Blu-Ray Review: Tyler Perry’s ‘For Colored Girls’ Deserves Another Look

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CHICAGO – Tyler Perry must have a bit of internal conflict. On one hand, he gets critically slammed for films that display little creative effort at all like “Madea Goes to Jail” or “Why Did I Get Married Too?” but those movies make money. Then he tries to do something clearly considered artistic with his adaptation of Ntozake Shange’s choreopoem “For Colored Girls Who Have Considered Suicide When the Rainbow is Enuf,” now truncated to simply “For Colored Girls” and recently available on Blu-ray and DVD, and it makes less than most of the films he’s directed. Blu-Ray Rating: 3.0/5.0
Blu-Ray Rating: 3.0/5.0

The movie is deeply flawed although certainly no more so than most of Perry’s hits. In many ways, it’s his most accomplished effort directorially and it features some very strong performances that play off the inherent power of the source. I can’t traditionally recommend the film but there’s enough that works here to feel bad that it was as summarily ignored as it was in theaters. Audiences seem likely to find it on DVD.

For Colored Girls
For Colored Girls
Photo credit: Lionsgate

The stage version of Shange’s choreopoem consisted of nothing more than monologues or poems – stories, life lessons, and confessions of a group of women finding their voices through expression. Perry gets caught in the gray areas between poetry, theater, and film in his efforts to expand the poem into something more cinematic. A 2010 film adaptation of a 1974 performed poem would have been a challenge for our best filmmakers and proved too much of one for Mr. Perry, but I certainly appreciate the effort more than seeing just another Madea sequel.

For Colored Girls
For Colored Girls
Photo credit: Lionsgate

This version of “For Colored Girls” essentially tells nine interconnected stories featuring Crystal (Kimberly Elise), Jo (Janet Jackson), Juanita (Loretta Devine), Tangie (Thandie Newton), Yasmine (Anika Noni Rose), Kelly (Kerry Washington), Nyla (Tessa Thompson), Gilda (Phylicia Rashad), and Alice (Whoopi Goldberg). They all have direct relations or minimal degrees of separation. For example, Alice is the mother of Nyla, who learns dance from Yasmine and is sisters with Tangie, who lives across the hall from Crystal, who is visited by Kelly.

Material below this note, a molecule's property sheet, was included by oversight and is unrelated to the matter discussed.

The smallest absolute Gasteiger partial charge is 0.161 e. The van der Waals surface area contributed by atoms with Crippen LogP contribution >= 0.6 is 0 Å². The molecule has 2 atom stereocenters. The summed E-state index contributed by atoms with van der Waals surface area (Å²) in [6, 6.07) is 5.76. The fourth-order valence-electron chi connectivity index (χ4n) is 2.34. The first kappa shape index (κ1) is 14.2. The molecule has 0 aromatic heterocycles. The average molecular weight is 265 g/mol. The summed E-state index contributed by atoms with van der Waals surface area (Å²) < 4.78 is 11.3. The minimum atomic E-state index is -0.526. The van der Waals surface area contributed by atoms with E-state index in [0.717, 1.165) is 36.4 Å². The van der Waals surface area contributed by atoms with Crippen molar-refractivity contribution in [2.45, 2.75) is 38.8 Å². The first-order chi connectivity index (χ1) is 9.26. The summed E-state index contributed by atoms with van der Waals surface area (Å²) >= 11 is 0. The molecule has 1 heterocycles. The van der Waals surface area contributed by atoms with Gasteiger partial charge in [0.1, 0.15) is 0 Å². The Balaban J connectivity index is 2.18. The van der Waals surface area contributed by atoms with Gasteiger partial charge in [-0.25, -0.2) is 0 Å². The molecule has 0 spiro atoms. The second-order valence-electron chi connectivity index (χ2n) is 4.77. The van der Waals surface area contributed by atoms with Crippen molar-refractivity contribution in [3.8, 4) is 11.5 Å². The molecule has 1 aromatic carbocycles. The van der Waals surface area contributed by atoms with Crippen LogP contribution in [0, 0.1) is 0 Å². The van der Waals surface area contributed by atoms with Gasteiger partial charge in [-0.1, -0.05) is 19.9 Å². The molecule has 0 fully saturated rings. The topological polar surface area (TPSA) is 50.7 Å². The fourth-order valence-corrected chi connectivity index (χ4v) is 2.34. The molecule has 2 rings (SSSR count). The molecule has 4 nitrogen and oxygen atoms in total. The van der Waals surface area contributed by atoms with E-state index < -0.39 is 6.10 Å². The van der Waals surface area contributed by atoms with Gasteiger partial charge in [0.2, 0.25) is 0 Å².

The characters of “For Colored Girls” don’t just come with connections but also include heavy doses of intense, life-changing melodrama. Rarely has one film included more with Perry tackling spousal abuse, rape, murder, addiction, promiscuity, infidelity, unplanned pregnancy, and more. At times, the piece merely falls victim to the weight of the intensity of having so many subplots.

I’m not a fan of what a few of the actresses brought to “For Colored Girls” (Golberg, Devine, and Jackson strike not one believable note) but they are easily off-set by the cast members who work. In particular, Anika Noni Rose and, even more so, Kimberly Elise deserved discussion when it came to year-end awards for Best Supporting Actress. They’re that good. And they’re reason enough to check out Perry’s most ambitious effort to date. The film may still be far from perfect but at least its controversial director is moving in the right direction and that deserves more attention than has yet been given to “For Colored Girls.”

Special Features:
o DVD Version
o Digital Copy
o “Span of the Rainbow” Original Interactive Documentary
o “Prism of Poems” Enhanced Index
o “Transformation: Movie Magic” Making For Colored Girls
o “Music For Colored Girls”
o Living Portraits & Marketing Archive

‘For Colored Girls’ stars Kimberly Elise, Janet Jackson, Loretta Devine, Thandie Newton, Anika Noni Rose, Kerry Washington, Tessa Thompson, Phylicia Rashad, Whoopi Goldberg, Omari Hardwick, Michael Ealy, and Hill Harper. It was adapted and directed by Tyler Perry. It was released by Lionsgate on Blu-ray and DVD on February 8th, 2011. It is rated R.

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